British engineers will construct an experimental “hyper-air vehicle”

Reaction Engines, Rolls-Royce, the Royal Air Force’s Rapid Capabilities Office (RCO), the UK Government’s Defence Science and Technology Laboratory (Dstl) and the UK’s National Security Strategic Investment Fund (NSSIF) have announced new details of their joint programme to deliver significant hypersonic technologies.

The Hypersonic Air Vehicle Experimental (HVX) Programme aims to “establish the UK as a leader in reusable hypersonic air systems”.

The military value of “hypersonics” has increased considerably over the last decade with developments evolving in the United States, Russia, and China. Hypersonic speeds sit between supersonic and high-supersonic and require specially-designed vehicles. Examples include the American Boeing X-51 “Waverider” test aircraft and the Chinese DF-ZF glide vehicle.

According to Rolls-Royce:

“Supported by funding from NSSIF, a project team has been established to rapidly develop critical high-Mach/hypersonic technologies, including novel air-breathing propulsion architectures, innovative thermal management systems and advanced vehicle concepts. In addition, a full-scale experimental engine test campaign has now commenced.

HVX’s immediate objective is to rapidly mature technologies which can deliver a step-change reduction in the cost of developing a reusable high-Mach/hypersonic air vehicle. Reaction Engines’ novel precooler and SABRE combined-cycle engine technologies are key foundations for the Programme. In combination with Rolls-Royce’s world-beating gas turbine technology, this brings a formidable capability to take on the challenging problems inherent with hypersonic flight.”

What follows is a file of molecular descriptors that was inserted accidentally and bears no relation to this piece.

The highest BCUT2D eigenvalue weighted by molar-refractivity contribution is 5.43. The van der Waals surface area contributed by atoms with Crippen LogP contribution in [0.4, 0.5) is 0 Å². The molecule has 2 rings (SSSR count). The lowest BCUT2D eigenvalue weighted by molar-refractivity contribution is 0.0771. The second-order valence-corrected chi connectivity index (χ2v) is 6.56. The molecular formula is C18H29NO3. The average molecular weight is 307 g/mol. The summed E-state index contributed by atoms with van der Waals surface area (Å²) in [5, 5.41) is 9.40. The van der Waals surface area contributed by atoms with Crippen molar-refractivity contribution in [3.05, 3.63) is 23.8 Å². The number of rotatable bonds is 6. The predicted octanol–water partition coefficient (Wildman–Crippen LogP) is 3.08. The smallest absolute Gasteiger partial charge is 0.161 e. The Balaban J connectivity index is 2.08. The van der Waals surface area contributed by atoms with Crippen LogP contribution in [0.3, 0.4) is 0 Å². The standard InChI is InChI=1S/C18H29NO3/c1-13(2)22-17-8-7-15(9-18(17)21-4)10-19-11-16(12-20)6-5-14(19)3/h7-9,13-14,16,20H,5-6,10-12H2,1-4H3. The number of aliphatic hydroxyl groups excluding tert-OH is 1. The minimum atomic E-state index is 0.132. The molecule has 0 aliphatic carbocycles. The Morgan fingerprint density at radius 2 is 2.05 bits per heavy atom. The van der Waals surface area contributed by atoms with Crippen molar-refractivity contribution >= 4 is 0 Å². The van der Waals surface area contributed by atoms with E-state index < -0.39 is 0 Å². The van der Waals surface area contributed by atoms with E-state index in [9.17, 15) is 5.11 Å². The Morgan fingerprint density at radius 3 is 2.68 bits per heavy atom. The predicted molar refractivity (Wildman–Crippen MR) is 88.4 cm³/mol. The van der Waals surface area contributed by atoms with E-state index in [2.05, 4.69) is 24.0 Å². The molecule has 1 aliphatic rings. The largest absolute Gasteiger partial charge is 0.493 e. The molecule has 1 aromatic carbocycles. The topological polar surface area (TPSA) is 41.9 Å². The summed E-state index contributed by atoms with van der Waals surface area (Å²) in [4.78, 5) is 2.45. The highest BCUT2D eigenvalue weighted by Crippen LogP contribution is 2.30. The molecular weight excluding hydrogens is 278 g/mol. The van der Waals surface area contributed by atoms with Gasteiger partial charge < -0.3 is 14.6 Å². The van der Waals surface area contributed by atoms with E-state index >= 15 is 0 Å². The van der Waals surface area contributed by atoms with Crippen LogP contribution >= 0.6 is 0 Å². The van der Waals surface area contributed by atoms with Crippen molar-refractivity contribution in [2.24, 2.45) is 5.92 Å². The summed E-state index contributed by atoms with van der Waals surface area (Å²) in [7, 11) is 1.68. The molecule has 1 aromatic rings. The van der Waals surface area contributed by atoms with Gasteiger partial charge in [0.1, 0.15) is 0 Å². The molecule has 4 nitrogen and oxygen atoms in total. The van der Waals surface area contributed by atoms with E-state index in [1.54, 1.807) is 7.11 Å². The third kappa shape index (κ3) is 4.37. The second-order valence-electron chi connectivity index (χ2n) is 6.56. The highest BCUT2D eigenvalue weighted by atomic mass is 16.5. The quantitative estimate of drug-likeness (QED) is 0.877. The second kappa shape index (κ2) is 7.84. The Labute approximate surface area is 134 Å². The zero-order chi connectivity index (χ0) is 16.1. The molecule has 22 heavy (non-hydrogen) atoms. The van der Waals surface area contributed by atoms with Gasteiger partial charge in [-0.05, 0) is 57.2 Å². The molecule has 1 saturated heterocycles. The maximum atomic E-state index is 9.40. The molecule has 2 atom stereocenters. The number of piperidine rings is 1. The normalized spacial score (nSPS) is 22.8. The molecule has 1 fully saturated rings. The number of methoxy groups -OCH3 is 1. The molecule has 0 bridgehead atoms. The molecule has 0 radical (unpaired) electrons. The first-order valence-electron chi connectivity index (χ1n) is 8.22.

Most notably, the programme is undertaking design work on experimental hypersonic vehicle concepts.

At the Farnborough International Air Show, a single engine hypersonic concept vehicle – “Concept V” was unveiled. This example vehicle is one of a number of concept designs in active development by the Programme.

“It is expected that the HVX Programme will be expanded to include other leading aerospace companies to ensure that additional expertise is deployed to support the delivery of this breakthrough technology. The Programme also aims to ensure that the technologies developed can be utilised by other high Mach/hypersonic applications, having synergy with space access and rapid point-to-point transportation.”

Air Vice-Marshal Linc Taylor, Chief of Staff Air Capability, Royal Air Force, said:

“This activity presents a unique opportunity to experiment with pioneering UK technology to inform the art of the possible and challenge traditional views on the cost and time associated with development and fielding of high-Mach platforms. This partnership benefits from a series of aligned initiatives, integrating world class skills and technologies on a series of near-term experimentations to inform our future capability planning.”

Mark Thomas, Chief Executive of Reaction Engines, said:

“Reaction Engines is excited to be leading this ambitious, future-focused, programme with the Rapid Capabilities Office and Strategic Partners, bringing together the best of the best in technology, talent and innovation, to provide the UK with a unique capability in reusable hypersonic systems”

John Wardell, Director Future Programmes, of Rolls-Royce, said:

“This collaboration will enable Rolls-Royce to work effectively alongside Reaction Engines and our strategic partners to develop innovative and cutting-edge technologies that will provide our customers with the equipment needed to meet their military requirements. The HVX Programme will bring together an unique opportunity to raise the UK’s profile in our ability to develop both the skills and technology in the fast evolving area.”

Steve Simm, Air Systems Programme Manager of Dstl, said:

“Dstl is pleased to be involved in this exciting project, through three main aspects: use of MOD research funding to understand potential air system concepts and their feasibility; exploring potential operational utility of these concepts; maximising exploitation of the wider S&T Portfolio, such as the Hypersonics Weapons Research Programme.”

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